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along GJ: and another little mirror at J sends them into the eye A. Rays which start along FD are similarly reflected along HKB into the eye B. Hence without moving his own eyes at all, the observer measures the "squint" of the wide artificial eyes C and D by turning the screw (or both screws, if there are two). He then knows the distance of the enemy and tells his comrades for what "range" to sight their rifles. If they did not find out the "range" in this way, the bullets would either go over the heads of the enemy, or hit the ground in front of them.[1]

Now the astronomer is fully alive to this method of getting over the great difficulty. What it comes to is that we make the base as long as possible. Nature has put our eyes so close together that the base is very short: and though it suffices for estimating the distance of a cigar tip, or of people in the same room, it is too short for telling us the distance of the enemy half-a-mile away. So the range-finder is made with a much longer base and the difficulty is largely reduced. But for greater distances still, such as that of the Moon, the range-finder becomes as useless as our eyes: the base is not nearly large enough. Instead of having our artificial eyes a few feet apart, we must put them miles apart; and we may as well put them as far apart as we can, let us say, on opposite sides of the Earth (Fig. 13); and then we find that the "squint" required to set both eyes (that is to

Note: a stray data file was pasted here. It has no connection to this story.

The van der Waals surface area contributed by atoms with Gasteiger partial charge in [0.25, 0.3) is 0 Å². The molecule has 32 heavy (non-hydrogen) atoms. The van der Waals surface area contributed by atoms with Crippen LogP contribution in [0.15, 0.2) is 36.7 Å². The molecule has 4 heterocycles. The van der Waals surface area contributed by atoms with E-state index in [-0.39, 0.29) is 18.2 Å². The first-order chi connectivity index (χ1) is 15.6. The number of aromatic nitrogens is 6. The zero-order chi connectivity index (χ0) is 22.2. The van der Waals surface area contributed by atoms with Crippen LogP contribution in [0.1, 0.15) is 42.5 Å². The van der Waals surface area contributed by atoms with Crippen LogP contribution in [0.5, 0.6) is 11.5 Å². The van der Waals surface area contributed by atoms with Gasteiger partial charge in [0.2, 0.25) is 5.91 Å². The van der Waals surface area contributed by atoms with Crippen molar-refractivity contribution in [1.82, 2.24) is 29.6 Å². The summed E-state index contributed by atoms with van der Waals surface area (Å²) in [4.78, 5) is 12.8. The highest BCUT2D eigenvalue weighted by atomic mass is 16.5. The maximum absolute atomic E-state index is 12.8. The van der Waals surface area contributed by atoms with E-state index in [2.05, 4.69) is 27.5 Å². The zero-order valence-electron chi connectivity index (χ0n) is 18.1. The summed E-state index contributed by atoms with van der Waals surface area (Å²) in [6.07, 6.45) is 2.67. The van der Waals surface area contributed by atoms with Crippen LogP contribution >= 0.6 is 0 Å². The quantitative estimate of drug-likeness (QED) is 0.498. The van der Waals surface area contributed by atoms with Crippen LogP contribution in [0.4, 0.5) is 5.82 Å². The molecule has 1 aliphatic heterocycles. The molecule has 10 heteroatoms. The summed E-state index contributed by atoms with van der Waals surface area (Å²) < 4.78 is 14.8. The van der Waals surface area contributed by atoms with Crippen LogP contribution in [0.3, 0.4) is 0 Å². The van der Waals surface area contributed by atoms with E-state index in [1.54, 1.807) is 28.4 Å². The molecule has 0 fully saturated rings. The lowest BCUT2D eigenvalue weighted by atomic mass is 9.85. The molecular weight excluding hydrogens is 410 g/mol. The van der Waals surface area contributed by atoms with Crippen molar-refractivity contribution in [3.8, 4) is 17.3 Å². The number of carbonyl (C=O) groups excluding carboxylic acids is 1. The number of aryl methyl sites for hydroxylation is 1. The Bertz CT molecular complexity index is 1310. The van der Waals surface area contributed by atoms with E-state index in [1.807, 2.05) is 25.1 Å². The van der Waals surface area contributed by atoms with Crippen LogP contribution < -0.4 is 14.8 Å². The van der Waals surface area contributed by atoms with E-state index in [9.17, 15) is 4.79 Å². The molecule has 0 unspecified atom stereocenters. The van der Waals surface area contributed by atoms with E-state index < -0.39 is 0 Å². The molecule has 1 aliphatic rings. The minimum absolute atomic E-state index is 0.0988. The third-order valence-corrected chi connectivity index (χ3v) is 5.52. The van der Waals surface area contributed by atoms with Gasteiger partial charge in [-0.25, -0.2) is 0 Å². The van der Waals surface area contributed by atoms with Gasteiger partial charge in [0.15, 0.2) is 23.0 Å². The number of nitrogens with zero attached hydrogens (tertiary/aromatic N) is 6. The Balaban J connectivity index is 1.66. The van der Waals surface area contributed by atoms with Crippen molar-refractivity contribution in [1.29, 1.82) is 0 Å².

1. Since these lectures were delivered, the use of the periscope has become familiar to most of us. The eyes on horns could be represented by using a periscope for each eye.